MTA shakes up its board
A shake-up in the MTA front office will drain some power from MTA board members who represent riders.
According to documents, the six nonvoting members, who represent the interests of the public and the transit union, are getting chopped from some the board’s 10 committees, where the bulk of the MTA’s business is handled.
“They are the voices to raise the views of the riders,” said Gene Russianoff, of the Straphangers Campaign.
As of next month, the MTA will also eliminate and consolidate some committees, merging the ones responsible for the Long Island Rail Road and Metro-North. Buses operated by three separate MTA divisions will be folded into one committee, information distributed yesterday shows.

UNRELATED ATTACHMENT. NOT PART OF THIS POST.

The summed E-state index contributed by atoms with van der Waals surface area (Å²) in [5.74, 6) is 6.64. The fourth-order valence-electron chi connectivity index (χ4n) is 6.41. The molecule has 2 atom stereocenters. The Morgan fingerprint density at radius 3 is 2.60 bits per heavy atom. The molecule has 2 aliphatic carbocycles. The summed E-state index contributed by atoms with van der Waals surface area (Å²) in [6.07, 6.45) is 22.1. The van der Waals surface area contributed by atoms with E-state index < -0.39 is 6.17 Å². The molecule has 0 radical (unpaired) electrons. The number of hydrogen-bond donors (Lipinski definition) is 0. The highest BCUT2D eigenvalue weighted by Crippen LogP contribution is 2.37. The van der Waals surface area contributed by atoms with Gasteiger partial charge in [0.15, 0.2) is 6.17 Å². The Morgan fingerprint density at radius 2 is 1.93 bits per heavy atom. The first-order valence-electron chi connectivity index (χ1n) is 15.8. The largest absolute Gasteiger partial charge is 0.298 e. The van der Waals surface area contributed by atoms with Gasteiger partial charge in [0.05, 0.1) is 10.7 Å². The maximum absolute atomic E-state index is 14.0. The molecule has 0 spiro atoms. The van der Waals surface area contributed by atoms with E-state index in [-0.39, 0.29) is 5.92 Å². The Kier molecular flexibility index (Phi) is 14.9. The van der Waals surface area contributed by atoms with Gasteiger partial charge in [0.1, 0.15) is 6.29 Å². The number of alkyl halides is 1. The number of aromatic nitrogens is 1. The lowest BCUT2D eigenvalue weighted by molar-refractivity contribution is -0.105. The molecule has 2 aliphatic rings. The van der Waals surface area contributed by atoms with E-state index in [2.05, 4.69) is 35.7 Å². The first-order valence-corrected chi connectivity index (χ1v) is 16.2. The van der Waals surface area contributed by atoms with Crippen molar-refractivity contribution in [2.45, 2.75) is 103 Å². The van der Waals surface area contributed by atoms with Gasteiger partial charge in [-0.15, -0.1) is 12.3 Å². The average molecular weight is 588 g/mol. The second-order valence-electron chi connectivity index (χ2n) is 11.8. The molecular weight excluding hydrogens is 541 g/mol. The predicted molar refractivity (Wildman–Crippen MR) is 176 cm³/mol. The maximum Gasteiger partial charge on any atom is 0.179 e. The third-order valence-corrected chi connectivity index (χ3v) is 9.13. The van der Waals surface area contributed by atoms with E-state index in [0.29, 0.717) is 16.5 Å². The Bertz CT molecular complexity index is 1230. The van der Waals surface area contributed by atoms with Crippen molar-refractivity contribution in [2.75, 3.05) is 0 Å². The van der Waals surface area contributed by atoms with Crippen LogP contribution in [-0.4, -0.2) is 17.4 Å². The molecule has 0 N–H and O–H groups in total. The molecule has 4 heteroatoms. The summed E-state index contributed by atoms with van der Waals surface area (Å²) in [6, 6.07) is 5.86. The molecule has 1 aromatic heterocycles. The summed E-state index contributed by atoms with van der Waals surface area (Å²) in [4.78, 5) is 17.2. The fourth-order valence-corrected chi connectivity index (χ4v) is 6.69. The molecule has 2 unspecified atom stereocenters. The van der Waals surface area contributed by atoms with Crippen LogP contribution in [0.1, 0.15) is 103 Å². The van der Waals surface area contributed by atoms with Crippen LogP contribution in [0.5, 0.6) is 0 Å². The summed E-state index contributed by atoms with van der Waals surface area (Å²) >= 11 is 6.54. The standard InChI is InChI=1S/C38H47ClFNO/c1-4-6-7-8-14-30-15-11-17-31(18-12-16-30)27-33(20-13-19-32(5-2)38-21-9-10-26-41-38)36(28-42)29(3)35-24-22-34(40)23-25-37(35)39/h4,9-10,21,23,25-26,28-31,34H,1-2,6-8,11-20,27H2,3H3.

“This is part of the chairman’s plan to restructure each of the agencies to make them more effective and more efficient,” MTA spokesman Kevin Ortiz said.
Nancy Shevell, a trucking company executive most known for being Paul McCartney’s gal pal, will oversee the new bus committee, an appointment some transit sources questioned.
“What does she know about buses?” said one transit insider, noting that Shevell’s attendance hasn’t been spotless.
Shevell did not return a request for comment.